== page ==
In 1960, at the height of the Cold War, John Wayne released a movie to display his hatred of communism.

Searching for a storyline, he chose (sadly) the 1836 Battle of the Álamo to superimpose his bias. Therein, he portrays the Anglo illegal immigrants in Mexico as the good guys (the U.S.); and the Mexican Army (the legitimate national military force in Texas) as the bad guys (the Soviet Union).

Applying his own mixture of patriotic legend, historical license, and anti-communist views, it appeared to be a Texas history movie alright, but one based on fiction, not fact. It didn’t take long for prudent historians like famous Texan, J. Frank Dobie, to discredit the venture. When told of the film’s flaws, John Wayne said he didn’t care for historical accuracy. He ignored their counsel and pressed on with his picture. Today, objective historians classify Wayne’s “The Alamo” as a fanciful fable film.

Now in 2015, a new History channel mini-series called “Texas Rising” still demonizes the Mexican Army in order to defend Anglo presence in Mexico’s Texas. It only proves that those responsible for the production haven’t realized that writing Texas history using an Anglo Saxon (anglosajón) pen and viewing Texas solely through a New England lens doesn’t pass the logic test. Scratch just below 1836 and it reveals Texas origins as purely Spanish Mexican. The proof?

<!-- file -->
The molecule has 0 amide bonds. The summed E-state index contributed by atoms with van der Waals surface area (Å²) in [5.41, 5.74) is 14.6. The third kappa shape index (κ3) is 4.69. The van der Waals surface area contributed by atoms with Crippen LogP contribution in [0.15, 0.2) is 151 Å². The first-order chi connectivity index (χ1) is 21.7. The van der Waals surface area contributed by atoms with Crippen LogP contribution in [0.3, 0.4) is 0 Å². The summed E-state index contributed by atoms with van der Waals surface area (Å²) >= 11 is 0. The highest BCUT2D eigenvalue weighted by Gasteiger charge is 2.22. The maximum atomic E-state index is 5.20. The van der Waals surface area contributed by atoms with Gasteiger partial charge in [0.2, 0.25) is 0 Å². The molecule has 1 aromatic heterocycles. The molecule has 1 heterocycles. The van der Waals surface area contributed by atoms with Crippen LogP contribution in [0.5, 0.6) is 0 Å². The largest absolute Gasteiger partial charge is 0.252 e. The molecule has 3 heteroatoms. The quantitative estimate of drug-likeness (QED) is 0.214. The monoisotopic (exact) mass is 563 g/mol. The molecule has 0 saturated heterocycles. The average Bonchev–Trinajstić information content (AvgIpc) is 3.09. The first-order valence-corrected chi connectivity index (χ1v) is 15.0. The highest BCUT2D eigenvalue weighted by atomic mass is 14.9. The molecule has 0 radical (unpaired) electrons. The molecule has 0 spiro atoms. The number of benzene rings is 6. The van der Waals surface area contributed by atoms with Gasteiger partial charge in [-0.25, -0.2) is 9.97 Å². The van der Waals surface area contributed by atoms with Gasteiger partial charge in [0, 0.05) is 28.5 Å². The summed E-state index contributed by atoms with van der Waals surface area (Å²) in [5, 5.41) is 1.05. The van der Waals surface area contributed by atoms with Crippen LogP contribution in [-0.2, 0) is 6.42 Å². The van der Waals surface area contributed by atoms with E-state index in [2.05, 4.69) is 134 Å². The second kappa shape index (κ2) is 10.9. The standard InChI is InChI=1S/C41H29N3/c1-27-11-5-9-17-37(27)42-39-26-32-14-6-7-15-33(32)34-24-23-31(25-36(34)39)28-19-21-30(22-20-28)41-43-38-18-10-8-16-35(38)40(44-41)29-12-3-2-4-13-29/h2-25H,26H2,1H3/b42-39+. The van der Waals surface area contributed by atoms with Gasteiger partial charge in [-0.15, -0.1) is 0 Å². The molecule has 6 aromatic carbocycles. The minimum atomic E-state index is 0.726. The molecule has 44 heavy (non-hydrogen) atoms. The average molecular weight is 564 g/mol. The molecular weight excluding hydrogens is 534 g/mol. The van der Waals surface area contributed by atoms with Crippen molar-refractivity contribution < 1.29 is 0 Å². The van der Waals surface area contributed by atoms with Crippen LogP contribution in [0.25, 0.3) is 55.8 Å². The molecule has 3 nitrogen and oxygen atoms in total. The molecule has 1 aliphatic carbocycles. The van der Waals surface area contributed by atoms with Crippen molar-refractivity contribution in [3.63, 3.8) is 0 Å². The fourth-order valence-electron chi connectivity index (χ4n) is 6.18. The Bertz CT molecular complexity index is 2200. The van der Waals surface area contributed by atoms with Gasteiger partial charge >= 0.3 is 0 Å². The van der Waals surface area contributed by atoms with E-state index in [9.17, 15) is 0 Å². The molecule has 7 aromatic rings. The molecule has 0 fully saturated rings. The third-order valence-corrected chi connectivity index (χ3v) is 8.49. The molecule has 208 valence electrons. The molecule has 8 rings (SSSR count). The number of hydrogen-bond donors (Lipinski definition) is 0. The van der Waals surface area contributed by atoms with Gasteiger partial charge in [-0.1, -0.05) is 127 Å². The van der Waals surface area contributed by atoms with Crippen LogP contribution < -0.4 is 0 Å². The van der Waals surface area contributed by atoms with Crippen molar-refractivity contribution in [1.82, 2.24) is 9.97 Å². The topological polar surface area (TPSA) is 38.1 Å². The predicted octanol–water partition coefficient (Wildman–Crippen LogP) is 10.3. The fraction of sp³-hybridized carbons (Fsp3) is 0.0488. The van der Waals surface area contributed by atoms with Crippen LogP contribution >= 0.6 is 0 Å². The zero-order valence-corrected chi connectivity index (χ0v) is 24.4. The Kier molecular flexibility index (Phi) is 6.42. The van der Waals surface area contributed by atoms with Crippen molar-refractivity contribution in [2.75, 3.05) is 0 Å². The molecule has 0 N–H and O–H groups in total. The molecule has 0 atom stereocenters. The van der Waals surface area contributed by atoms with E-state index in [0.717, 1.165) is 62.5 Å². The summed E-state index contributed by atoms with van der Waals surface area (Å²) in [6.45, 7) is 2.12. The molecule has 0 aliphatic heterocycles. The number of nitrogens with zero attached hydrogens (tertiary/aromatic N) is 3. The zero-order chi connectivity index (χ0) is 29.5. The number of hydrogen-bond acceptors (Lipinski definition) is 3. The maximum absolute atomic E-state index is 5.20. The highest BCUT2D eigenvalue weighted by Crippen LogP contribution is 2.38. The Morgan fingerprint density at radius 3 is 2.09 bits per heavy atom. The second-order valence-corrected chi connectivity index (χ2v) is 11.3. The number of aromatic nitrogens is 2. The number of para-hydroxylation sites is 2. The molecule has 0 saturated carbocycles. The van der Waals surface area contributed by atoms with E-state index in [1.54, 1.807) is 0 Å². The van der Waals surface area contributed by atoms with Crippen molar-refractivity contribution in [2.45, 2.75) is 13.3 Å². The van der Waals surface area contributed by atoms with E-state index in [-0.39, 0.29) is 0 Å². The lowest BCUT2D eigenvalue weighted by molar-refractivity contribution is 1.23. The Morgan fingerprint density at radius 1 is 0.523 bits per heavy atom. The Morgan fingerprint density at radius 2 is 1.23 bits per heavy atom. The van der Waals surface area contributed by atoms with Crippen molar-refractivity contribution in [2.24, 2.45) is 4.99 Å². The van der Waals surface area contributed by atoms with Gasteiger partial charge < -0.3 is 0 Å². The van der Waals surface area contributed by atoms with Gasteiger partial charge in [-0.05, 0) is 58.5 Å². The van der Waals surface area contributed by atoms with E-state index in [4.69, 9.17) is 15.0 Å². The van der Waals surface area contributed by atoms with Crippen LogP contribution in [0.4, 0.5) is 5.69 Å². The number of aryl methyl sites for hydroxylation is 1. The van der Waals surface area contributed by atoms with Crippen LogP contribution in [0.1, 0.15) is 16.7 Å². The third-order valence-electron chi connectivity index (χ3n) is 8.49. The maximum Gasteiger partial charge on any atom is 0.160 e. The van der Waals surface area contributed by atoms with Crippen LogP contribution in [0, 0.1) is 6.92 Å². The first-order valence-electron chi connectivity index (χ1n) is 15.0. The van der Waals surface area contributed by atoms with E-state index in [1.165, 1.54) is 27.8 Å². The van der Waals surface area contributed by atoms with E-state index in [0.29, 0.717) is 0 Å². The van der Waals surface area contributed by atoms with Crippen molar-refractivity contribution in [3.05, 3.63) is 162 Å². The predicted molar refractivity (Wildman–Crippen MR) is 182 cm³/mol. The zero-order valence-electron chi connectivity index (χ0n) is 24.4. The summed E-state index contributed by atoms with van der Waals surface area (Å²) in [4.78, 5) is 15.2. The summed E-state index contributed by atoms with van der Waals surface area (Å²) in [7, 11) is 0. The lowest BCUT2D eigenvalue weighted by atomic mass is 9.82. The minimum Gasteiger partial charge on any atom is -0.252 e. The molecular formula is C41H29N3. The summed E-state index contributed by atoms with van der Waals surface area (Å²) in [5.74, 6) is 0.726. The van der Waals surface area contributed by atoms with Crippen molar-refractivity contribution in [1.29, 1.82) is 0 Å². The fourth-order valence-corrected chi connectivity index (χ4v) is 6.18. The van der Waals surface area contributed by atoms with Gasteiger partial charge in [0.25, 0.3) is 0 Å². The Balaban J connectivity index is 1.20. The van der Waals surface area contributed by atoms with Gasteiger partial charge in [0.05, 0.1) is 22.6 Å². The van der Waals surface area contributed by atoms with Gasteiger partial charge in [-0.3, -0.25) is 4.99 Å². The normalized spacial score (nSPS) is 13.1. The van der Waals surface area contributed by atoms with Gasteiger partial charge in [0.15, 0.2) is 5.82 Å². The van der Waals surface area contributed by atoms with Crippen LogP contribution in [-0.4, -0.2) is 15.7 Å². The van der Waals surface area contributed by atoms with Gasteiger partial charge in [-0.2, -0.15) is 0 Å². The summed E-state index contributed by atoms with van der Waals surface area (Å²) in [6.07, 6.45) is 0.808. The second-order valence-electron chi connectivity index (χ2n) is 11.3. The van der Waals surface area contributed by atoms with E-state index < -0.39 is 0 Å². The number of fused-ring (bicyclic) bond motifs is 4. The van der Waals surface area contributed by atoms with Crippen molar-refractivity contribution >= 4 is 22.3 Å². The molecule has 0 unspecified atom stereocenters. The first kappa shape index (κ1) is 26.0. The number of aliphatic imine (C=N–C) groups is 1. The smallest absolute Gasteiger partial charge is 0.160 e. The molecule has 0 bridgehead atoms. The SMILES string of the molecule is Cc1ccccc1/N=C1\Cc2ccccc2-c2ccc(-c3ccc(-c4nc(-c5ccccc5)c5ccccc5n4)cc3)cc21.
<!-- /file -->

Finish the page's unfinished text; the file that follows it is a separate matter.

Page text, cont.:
(A) On March 2, 1836, when Anglos supposedly created it, Texas was already 145 years old! Texas was born in 1691 with the naming of Domingo Terán de los Rios as its first governor.

(B) In 1836, Texas was not part of the U.S. frontier, contrary to the customary talking points long used by post-1836 historians and parroted by “Texas Rising” writers and producers.


Rather, Texas was a province (state) within the sovereign Republic of Mexico. From the early 1700s, the people of Texas fostered a strong pioneer-spirited vaquero society, nurtured alongside their Spanish, Mexican/Mestizo, and extended Native American kin living in sister states of Coahuila, Nuevo León, and Nuevo Santander. Texas was part of “las provincias internas,” a contiguous vast mass of land that together with the realm of Nuevo México and Las Californias was larger than many countries in the world!